Critical Reflection Cycle
The process commonly described as professional development typically focuses on
The deliberate practice of critical reflection as a habit of mind creates a "virtuous cycle" of constant re-evaluation of perception and experience that identifies which dimensions (character or competence) have been engaged, and assess the effectiveness of that engagement. The insights arising from this discipline of self-awareness inform both what and how to improve professional practice and, ultimately, create personal satisfaction.
Gibbs process cycle for critical reflection (adapted from Williams et al. (2000)1 and Sclater (2008)2).
The Critical Reflection Cycle introduces questions that prompt a basic reflection situation which, in turn, promotes deeper reflections in evaluation, understanding, analysis, and development.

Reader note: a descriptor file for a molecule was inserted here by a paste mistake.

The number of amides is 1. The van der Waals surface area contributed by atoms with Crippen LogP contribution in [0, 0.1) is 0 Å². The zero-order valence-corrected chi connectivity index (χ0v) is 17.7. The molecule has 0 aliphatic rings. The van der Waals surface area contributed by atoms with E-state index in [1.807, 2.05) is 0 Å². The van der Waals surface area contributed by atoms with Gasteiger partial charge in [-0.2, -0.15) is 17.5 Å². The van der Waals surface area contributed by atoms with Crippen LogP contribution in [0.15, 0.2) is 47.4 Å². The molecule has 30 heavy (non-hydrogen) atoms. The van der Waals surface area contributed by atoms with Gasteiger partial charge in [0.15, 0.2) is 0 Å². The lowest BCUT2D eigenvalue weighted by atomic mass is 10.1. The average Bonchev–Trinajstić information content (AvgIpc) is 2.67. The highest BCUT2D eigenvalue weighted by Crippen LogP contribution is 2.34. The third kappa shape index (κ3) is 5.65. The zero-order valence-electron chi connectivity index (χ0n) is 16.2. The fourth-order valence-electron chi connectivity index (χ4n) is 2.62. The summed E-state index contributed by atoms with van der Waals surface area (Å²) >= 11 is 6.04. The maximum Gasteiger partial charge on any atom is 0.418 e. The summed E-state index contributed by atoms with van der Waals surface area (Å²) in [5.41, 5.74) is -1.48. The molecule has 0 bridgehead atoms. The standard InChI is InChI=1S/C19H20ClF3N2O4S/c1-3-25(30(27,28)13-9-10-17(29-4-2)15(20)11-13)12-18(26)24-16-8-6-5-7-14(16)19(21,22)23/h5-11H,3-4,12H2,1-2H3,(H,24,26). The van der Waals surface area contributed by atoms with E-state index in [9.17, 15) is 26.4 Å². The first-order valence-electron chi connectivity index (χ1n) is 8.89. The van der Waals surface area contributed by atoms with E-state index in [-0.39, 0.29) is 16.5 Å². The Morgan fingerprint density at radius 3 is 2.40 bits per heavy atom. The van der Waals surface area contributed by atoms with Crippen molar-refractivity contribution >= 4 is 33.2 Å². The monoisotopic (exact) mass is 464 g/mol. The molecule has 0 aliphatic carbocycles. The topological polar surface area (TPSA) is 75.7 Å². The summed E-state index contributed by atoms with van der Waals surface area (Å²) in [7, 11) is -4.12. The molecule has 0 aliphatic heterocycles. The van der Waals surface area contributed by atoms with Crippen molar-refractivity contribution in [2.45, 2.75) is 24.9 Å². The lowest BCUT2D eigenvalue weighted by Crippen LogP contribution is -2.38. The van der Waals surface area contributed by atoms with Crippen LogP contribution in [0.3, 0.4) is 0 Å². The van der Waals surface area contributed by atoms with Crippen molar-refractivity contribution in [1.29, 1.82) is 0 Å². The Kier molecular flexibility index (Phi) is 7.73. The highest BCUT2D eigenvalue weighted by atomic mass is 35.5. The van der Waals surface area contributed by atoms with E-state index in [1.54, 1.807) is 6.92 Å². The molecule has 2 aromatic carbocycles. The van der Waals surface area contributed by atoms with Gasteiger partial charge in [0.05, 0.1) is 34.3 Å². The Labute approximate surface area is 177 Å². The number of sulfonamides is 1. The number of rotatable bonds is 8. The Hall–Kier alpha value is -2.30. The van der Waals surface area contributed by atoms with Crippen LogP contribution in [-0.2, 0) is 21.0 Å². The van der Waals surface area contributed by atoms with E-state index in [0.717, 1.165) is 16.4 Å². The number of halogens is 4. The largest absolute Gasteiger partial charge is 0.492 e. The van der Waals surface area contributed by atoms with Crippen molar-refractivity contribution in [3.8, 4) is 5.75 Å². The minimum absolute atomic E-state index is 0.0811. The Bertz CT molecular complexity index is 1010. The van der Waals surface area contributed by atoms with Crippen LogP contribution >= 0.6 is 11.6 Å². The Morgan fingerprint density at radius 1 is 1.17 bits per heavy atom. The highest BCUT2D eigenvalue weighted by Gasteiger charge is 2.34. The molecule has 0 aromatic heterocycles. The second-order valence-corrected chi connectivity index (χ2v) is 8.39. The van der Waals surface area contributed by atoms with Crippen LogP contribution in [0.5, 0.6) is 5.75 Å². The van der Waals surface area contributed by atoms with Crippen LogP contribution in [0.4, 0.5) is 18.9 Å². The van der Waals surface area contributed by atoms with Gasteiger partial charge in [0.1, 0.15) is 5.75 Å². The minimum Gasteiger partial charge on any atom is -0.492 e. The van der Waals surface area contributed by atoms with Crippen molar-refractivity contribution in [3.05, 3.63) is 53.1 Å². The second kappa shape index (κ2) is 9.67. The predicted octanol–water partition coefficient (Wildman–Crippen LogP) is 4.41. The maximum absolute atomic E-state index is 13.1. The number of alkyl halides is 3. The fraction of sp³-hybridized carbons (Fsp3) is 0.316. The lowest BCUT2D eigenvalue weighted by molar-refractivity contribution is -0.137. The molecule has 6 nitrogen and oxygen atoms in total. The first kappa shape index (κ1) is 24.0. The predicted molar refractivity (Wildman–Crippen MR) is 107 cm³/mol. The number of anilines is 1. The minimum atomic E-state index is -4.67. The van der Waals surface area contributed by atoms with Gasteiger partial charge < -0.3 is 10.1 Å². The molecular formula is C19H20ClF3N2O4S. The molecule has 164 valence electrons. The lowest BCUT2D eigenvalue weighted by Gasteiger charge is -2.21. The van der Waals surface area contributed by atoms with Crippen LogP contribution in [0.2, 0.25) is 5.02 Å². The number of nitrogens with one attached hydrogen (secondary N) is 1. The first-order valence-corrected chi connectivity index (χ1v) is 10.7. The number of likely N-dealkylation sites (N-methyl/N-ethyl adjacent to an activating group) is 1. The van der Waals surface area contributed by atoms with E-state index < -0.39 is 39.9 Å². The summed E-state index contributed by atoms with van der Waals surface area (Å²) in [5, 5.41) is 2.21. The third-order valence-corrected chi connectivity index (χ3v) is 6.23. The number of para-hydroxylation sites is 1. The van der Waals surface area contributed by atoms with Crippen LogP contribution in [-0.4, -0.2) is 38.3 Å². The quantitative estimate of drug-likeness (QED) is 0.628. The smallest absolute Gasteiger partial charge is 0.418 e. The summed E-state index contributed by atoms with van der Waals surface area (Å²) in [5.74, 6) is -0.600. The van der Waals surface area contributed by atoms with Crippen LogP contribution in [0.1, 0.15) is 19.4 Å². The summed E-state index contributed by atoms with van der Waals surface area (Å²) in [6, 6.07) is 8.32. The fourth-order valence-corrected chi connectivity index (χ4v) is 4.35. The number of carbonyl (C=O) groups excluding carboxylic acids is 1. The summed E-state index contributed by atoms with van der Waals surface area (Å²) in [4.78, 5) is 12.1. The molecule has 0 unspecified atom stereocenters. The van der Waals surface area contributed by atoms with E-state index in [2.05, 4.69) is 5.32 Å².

Use your understanding to describe the experience in the context of your prior knowledge, feelings, or attitudes.
Re-evaluate/analyze your experience in relation to your prior knowledge, feelings, or attitudes.
Verify/confirm that your new knowledge, feelings, or attitudes about the experience are correct.
Relate your description, analysis, and verification of the experience to gain new insights about your beliefs.
Indicate how the clarification of an issue, development of a skill, or resolution of a problem will affect future behaviour.
1 Williams, R., Sundelin, G., Foster-Seargeant, E., & Norman, G. (2000). Assessing the reliability of grading reflective journal writing. Journal of Physical Therapy Education Fall, 14(2), 23–26.
2 Sclater, N. (2008). Reflecting on reflection – Learning Innovation. Retrieved March 5, 2018, from http://sclater.com/blog/reflection-on-learning/